In Defense of Walmart: A Corporate Culture Worthy Of Our Praise

Jul 18

Walmart challenges and inspires me. While it may seem incongruous for the outspoken leader in America’s growing “buy local” movement to speak out on Walmart’s behalf, there are some things that I have always thought that Walmart really does right. Actually, we have never been anti-Walmart or against big business, we’re just pro-small-business. Our mantra has always simply been – when you have the option to shop locally, do so!

After many years involved with various ministries and organizations devoted to helping the underprivileged and ostracized, I tend to get a little choked up when I see blatant acts of compassion, inclusion, and general humanity in the workplace. Sure, they have a lot of issues with how they handle wages, overtime, and the like. But – they also do a couple things right. Really right…

Shortly after Mike Jeffries (CEO of Abercrombie & Fitch) was getting raked over the coals for defending his stance that ugly people and fat people weren’t welcome to work (or even shop) in his stores, I found myself in two different Walmart stores in two different states. In short, I left them both… in tears.

At the first store, I was looking for a bug-remover to help get rid of the billion-bug-blast that was covering the front of the RelyLocal Tour Rig after the last tour. I found a morbidly obese worker with a very distinctive birthmark covering half her face and asked for directions to the correct aisle. Rather than just pointing the direction, she dropped everything she was doing (in the completely unrelated Crafts department) and, with the help of her cane, she waddled her way to walk me the eight or ten aisles to point out the specific brand that she preferred for a myriad of reasons.

When I told her the direction we were heading, she gently grabbed my wrist, and with a sincerity that startled me, looked me in the eye to warn me about a couple dangerous spots along the road ahead of us, earnestly pleading that we take our time and travel safely. (For a moment, I was pretty sure she was going to get in her car and lead us through the area…)

On the way back out to the rig, I was struck by her willingness to help and her genuine concern for me as a fellow man. I was also struck, wondering if I were in retail, if I would have the character to hire a woman with stature, “flaws”, and disabilities to be a public “face” with my own customers. The fact that I even had to ask myself that question troubled me deeply.

At the second store, I was looking for an obscure battery to power a microphone for an interview we were doing. I found myself looking in the face of a man in his late 40‘s who had lost part of his face to an accident of some sort that had also resulted in a voice and speech pattern that was fairly difficult for me to understand.

I was immediately uncomfortable. This discomfort was due to my subconscious fears and prejudices, not because of anything that the friendly clerk had said or done.

Of course, my awkwardness was laid to rest within a millisecond when the man proudly exclaimed that he knew exactly which battery I was looking for, as it was the same one he used in sort of fishing device he had. Before I knew it, I had the battery I needed and received a really helpful lesson on how to catch salmon in the area – something I earnestly wanted to know more about. Our conversation was gently interrupted by an very young co-worker politely asking my helper for help on an issue, when it became abundantly clear that the young man had a profound respect for his disfigured boss.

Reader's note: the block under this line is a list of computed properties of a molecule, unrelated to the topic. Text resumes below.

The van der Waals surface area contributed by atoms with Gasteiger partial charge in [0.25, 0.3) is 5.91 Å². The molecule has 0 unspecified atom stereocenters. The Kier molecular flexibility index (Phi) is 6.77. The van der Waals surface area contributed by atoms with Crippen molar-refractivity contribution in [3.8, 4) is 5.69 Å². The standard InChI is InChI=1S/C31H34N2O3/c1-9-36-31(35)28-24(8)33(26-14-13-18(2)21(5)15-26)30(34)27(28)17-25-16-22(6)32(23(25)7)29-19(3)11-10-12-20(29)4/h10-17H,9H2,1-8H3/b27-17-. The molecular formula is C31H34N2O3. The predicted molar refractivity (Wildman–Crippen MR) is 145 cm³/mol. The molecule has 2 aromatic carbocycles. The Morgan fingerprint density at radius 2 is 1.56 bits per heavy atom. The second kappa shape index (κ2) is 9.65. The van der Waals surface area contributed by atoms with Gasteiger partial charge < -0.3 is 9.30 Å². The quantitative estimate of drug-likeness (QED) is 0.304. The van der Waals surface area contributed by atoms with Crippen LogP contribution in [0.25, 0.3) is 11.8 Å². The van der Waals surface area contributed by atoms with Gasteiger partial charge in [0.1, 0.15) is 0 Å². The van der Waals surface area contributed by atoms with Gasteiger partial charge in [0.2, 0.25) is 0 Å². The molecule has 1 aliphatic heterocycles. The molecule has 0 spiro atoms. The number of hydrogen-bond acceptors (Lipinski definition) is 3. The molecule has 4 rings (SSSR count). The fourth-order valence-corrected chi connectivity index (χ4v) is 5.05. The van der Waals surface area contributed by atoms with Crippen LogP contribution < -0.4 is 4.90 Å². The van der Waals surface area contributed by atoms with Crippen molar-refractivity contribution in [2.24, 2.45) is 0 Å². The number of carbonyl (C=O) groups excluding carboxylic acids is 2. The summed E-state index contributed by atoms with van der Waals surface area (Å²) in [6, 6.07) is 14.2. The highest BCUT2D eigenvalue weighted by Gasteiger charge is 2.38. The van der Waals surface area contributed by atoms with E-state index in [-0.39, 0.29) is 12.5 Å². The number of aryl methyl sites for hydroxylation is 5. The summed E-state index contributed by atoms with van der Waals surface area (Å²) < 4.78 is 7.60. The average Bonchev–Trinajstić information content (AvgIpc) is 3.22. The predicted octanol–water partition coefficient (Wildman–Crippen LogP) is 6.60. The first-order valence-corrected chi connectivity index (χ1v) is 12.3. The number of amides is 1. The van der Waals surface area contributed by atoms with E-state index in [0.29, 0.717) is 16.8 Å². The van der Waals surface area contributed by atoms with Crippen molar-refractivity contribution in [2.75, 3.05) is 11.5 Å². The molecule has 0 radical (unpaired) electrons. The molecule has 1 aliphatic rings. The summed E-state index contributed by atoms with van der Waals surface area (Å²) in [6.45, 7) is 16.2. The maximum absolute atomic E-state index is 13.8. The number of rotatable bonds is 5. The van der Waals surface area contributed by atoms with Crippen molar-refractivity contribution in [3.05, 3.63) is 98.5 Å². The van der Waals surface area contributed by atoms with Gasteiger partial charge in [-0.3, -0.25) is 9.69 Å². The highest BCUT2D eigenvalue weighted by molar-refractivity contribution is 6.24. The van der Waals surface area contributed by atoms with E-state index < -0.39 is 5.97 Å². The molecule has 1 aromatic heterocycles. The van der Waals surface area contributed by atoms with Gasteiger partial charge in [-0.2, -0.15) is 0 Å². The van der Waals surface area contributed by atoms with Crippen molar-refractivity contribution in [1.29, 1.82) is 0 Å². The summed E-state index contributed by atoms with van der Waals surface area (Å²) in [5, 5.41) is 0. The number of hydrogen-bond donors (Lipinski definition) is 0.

As I was checking out, I was thinking through the culture that existed in that store. The leadership coming from the top that was clearly not afraid of how some customers might “receive” the physical attributes of one of their staff members. They didn’t hire this guy and keep him in the back warehouse, away from customers. They hired this guy, put their logo on his chest, made him the head of the department and said,

“Deal with it. He’s the best man for the job… If you have a problem with that – go shop somewhere else!”

I made it out the door, but lost the fight of choking back tears on my way to the car.  This type of leadership isn’t formed in a vacuum. A different corporate culture could just as easily fill positions with teenage beauty queens or jocks (just ask managers of Abercrombie & Fitch). These Walmart managers didn’t hire obese geriatrics and disfigured managers by accident – it’s clearly a part of their DNA, and to that – I salute them.

My Point? I guess I never expected to be inspired and challenged by Walmart to be a better person and a better leader… Job well done, Wally.

– Steve Ramsey
co-Founder, RelyLocal

(SIDE NOTE: In reality, I am very proud of the diverse team amazing of partners that we’ve put together across the country. Not only are more than half of our partners women, but I’m always happily surprised to meet our partners face to face for the first time as part of our road trips, and  discover how many have a different skin color, political persuasion, physical abilities or sexual orientation  than I would have ever guessed. We have built the perfect family and I am so proud of RelyLocal’s culture of giving any qualified person the opportunity to change their lives and help their communities.)

One comment

  1. Great article, thanks for sharing. 🙂

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